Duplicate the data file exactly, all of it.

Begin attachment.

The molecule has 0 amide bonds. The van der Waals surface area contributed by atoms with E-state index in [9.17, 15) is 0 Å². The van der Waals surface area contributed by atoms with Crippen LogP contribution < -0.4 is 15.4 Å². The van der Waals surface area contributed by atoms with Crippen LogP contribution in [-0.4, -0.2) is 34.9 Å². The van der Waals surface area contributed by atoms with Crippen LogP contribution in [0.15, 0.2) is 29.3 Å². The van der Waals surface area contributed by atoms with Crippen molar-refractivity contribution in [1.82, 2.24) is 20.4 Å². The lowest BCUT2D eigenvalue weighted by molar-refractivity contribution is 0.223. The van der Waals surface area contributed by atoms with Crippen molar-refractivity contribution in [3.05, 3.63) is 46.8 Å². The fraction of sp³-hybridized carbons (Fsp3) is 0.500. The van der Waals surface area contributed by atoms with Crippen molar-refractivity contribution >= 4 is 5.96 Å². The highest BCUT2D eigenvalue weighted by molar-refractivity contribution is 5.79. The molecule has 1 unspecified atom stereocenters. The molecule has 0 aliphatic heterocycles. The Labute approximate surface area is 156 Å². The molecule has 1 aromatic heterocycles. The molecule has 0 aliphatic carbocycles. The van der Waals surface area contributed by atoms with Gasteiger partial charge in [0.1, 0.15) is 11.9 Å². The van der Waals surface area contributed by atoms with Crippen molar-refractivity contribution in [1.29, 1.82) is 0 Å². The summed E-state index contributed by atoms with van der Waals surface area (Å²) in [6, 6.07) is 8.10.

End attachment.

The molecule has 0 amide bonds. The van der Waals surface area contributed by atoms with E-state index in [9.17, 15) is 0 Å². The van der Waals surface area contributed by atoms with Crippen LogP contribution < -0.4 is 15.4 Å². The van der Waals surface area contributed by atoms with Crippen LogP contribution in [-0.4, -0.2) is 34.9 Å². The van der Waals surface area contributed by atoms with Crippen LogP contribution in [0.15, 0.2) is 29.3 Å². The van der Waals surface area contributed by atoms with Crippen molar-refractivity contribution in [1.82, 2.24) is 20.4 Å². The lowest BCUT2D eigenvalue weighted by molar-refractivity contribution is 0.223. The van der Waals surface area contributed by atoms with Crippen molar-refractivity contribution in [3.05, 3.63) is 46.8 Å². The fraction of sp³-hybridized carbons (Fsp3) is 0.500. The van der Waals surface area contributed by atoms with Crippen molar-refractivity contribution >= 4 is 5.96 Å². The highest BCUT2D eigenvalue weighted by molar-refractivity contribution is 5.79. The molecule has 1 unspecified atom stereocenters. The molecule has 0 aliphatic heterocycles. The Labute approximate surface area is 156 Å². The molecule has 1 aromatic heterocycles. The molecule has 0 aliphatic carbocycles. The van der Waals surface area contributed by atoms with Gasteiger partial charge in [0.1, 0.15) is 11.9 Å². The van der Waals surface area contributed by atoms with Crippen molar-refractivity contribution in [1.29, 1.82) is 0 Å². The summed E-state index contributed by atoms with van der Waals surface area (Å²) in [6, 6.07) is 8.10.